Class Notes (839,146)
Canada (511,218)
Geography (975)
GGR320H1 (5)

Moiz Dar

7 Pages

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Rachel Silvey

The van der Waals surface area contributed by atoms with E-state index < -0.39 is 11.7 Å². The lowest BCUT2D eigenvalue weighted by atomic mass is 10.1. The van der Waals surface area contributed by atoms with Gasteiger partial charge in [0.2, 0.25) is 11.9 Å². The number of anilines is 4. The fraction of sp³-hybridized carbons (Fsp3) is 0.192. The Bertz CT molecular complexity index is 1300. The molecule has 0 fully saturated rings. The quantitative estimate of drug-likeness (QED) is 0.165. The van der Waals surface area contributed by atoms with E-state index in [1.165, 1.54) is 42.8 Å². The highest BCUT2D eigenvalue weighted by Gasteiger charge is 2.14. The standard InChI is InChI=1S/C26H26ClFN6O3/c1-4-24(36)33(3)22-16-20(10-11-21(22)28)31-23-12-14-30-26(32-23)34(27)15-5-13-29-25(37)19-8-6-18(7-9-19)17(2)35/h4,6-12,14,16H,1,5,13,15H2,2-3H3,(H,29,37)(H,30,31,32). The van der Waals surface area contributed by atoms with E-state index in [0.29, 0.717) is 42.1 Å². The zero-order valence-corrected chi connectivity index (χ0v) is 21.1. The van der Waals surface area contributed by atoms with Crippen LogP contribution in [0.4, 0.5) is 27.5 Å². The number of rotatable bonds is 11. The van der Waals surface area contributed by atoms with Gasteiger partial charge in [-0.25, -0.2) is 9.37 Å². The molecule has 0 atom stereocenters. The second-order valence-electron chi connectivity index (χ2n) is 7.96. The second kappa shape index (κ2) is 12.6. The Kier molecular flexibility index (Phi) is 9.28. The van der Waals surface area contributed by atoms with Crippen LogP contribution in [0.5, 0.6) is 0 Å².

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GGR320: TRANSNATIONALISM, DIASPORA AND GENDER STUDIES LECTURE I Causes & Consequences of Migration Trafficking – Mahdavl: humans are a commodity as clothing or other goods are bought and sold - globalization has dissolved nation-state borders thus there has been a growth of crime syndicates - European Union: people are allowed to cross border without detection o Eastern Europe: post-Berlin wall  fall of soviet empire 1989: creation of markets in organized crime realm Truckstop: women and children are enslaved and trafficked even in Toronto “Truckstop”: makes truckers the actors in spotting and denying human trafficking - Increased ease of travel of borders has not correlated with rise of rights for undocumented workers. Thus it is difficult for the victims to seek refuge. - Increased strictness against trafficking takes women out of entertainment industry and into marriage industry so they can become documented. - Creates fewer chances for autonomy and volition Demography and Migration - migration affects birth/death rates along with economy - hard to study migration: o different scales (provinces, nations?, how long must one spend in different areas to migrate), migrants could be temporary foreign workers (ex. SAWP) o very political, about identity which can become controversial and widely debated (not empirically based) o most ‘migration’ data isn’t actually data  invisible foreigners?  defined by: 6 months and cross a nation-state boundary Netherlands and Migration - have anti-immigrant sentiment, although foreign populations growing Migration as an Excluded Topic - eurocentrism of demography makes demography intrinsically anti-immigrant and is against diversity th o little migration between wealthy states between 15 century and late 20 century Migration Theory - no single theory for a diverse phenomenon - Equilibrium Models o Largely economists: based on wage differentials. People move due to changes in supply and demand for labour and capital o Variables: Costs of living, household investments, - World Systems Theory o Differences between nations historically, connected to global inequality o 3 World systems theorists: Wallerstein (sociologist) , David Harvey, Saskia Sassen (sociologist) o Must look at regional scales o Segmented or ‘Dual’ Labour Market o Must look at inequalities between cities within a nation-state o Higher income workers rely on lower income workers for the production of their wealth (revisit urbanization notes?) - Social Networks (families etc) o Cumulative causation: accumulation of people moving to one place, operates as a cyclical additive process o Non-economic movement (people moving for family members or contact with loved ones) Migration is a heterogeneous process with many causes/consequences. - many push/pull factors: population pressures, environmental change, labour demand, opportunities for betterment, population aging, crime, policies o aging populations can pull workers who can care for elders Types of Migration - past: invasion, colonization mass movements to empty lands ‘volkerwanderung’ - labour migration ‘guestworkers’, work permits, intracompany transfers - student - ‘chain migration’ family reunification - Return migration and repatriation - Refugee and asylum - Undocumented/irregular immigration and overstaying Workers, family reunification and refugees take up different portions depending on the country - US has high level of family reunification, Sweden has low level of temporary foreign workers (due to policy) - Fewer people granted asylum in ‘fortress europe’ - Workers can include expats and temporary foreign workers (two other sides of spectrum) - General trend that people are granted temporary work permits but not allowed citizenship o Notions of entitlements and rights carry over to citizenship policies Facilitating Factors - Uneven progress of demographic transition - fertility vs death rate affected - migration prompted through family size (high family size means more children sent out to care for dependents) - Political/Historical connections - Revolutions in transport, information and rights - access to knowledge about jobs via the internet - global push towards human rights in un - State policies: passport ability (to get passport) - The migration industry and trafficking - recruitment/marketing of migrant workers, temporary work programs, - international development organizations: exporting expats to developing areas of need - any goods sold or shipped to or by migrants - recruitment of creative class and innovators o researchers on migration - children born into us and made citizens are considered immigrants* - migrations in 2000s fell due to tightening of borders as a result of 9/11 - collapse of soviet union increased immigration in US - late 90s NAFTA led to increased securitization of border SASKIA SASSEN - global migration needs to be understood within countries in relation to shifting global migration patterns - migration now a primary driver of population in low tfr countries, but now in far east, some cee and fsu. - as capital accumulates in cities and people are outsourced to rural parts of the world –is affected by intra and international population mobility o does not solve aging populations o second demographic transition model: caregivers migrate to developed regions o can result in third demographic transition model: elderly people moving to regions where they can afford care  ex Japanese people moving to Thailand. LECTURE III: Paradoxes of Migration Control & Theories of Migration Review: - Conflicfiting role of nation-state as facilitator and enforcer - “the state” (immigration, police etc) – an abstraction, mythic, disembodied force – an idea of power - Response: do ethnographies of the state; look at everyday practices and construction of identities. o Representatives of state will have varying opinions of their role - For the state: undocumented migrants provide inexpensive fulfillment of gaps in labor market with little expectation of rights or social benefits Ex. Debate: two state figureheads debating as how the state will manage finances, health care, etc Themes: - undocumented immigrants labelled and discriminated against in media in racialized terms o made to seem less human than legal citizens o metaphor of invasion, illegitimate, other o thus, lower wages is legitimized in labour market - states use ironic/inconsistent philosophy of the border to their advantage - Canadian has transnational image (humanitarian) but is not in practice not always so - Identification of migrants as criminals in often used to justify enforcement stance o Worth asking what laws they are breaking (most just want to work to support family) o “no one is illegal” - Fujinese immigrants: Canada sought a very public deterrence of these migrants – to underscore its policy of “bringing the best people through the front doors” and to highlight the closing of the nation’s “backdoor” to “others” - The state does not exist outside of the people who compromi